Newman, who kept kosher before she was incarcerated, said she loved the kosher program when it started.

“It was like having a little of your own home be here,” she said. “I think I actually wept.”

But as inmates learned that kosher meals were given at separate times and contained fresh vegetables, more non-Jews changed their faith and signed up for the kosher diet, Newman said. She claims that as more people signed on, the menu changed for the worse, and participants would complain about things that had nothing to do with the laws of kashrut. Some inmates, Newman said, took advantage of being in a situation that was less supervised than the usual prison activities. She hasn’t eaten the kosher diet regularly in two years.

“The food, I’m not sure it was always kosher, and the problems outweighed the meaning of it,” Newman said.

Rabbi Zvi Boyarsky, director of advocacy at the Aleph Institute and an advocate of Newman’s, said the Federal Bureau of Prisons took vegetables off the menu in some prisons to cut down on non-Jewish inmates joining kosher diet programs.

What Newman observed hardly surprised Friedman, who said he’s even heard about white supremacist groups hijacking Jewish programs so they could meet throughout the day. In some cases, inmates barter with food from the special diets.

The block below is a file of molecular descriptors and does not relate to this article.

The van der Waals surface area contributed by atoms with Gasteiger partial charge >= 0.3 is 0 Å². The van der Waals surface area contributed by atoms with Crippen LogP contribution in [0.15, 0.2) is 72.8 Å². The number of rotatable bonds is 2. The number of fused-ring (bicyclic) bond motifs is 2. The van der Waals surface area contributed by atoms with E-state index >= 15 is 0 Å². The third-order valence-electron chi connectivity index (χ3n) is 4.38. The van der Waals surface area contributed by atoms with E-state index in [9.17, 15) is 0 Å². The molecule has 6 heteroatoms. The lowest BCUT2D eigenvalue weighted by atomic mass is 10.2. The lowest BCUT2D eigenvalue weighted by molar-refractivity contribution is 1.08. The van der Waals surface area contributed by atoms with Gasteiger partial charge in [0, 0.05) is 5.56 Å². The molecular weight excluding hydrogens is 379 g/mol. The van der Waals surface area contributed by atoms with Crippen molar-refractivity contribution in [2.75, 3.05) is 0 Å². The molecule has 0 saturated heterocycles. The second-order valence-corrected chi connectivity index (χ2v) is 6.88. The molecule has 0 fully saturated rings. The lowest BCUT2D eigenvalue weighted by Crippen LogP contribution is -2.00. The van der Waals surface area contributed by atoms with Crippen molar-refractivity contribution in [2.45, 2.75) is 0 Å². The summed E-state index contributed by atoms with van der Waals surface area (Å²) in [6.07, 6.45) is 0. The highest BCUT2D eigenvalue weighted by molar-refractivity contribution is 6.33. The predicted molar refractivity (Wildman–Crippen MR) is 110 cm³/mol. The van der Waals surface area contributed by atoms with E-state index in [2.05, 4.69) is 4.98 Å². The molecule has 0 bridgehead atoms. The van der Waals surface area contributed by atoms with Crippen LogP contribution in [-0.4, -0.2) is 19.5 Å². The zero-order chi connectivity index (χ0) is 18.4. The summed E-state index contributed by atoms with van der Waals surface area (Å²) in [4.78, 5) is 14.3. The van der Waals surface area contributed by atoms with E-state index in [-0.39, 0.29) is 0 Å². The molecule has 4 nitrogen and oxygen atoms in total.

Katz said the Aleph Institute is working with the Maryland Department of Corrections to improve its kosher program, which, he said, may be subject to cross-contamination when non-Jewish inmates prepare the food.

“Although the menu may call for everything to be kosher and the ingredients may be kosher, there’s really no telling what’s going on back there,” he said.

Friedman said it was once up to religious authorities to determine an inmate’s religious status, but these days, most institutions allow inmates to declare their own religion.

The State of Maryland allows for self-declaration of religion but may verify an inmate’s faith when there is a request to participate in the religious diet program, Vernarelli said.

‘Dream Like An Artist, Dress Like A Banker’

Gilbert Trout (Melissa Gerr)

Gilbert Trout (Melissa Gerr)

What do classical music, deep-data mining, devotion to Judaism and family and commercial real estate have in common? Gilbert Trout.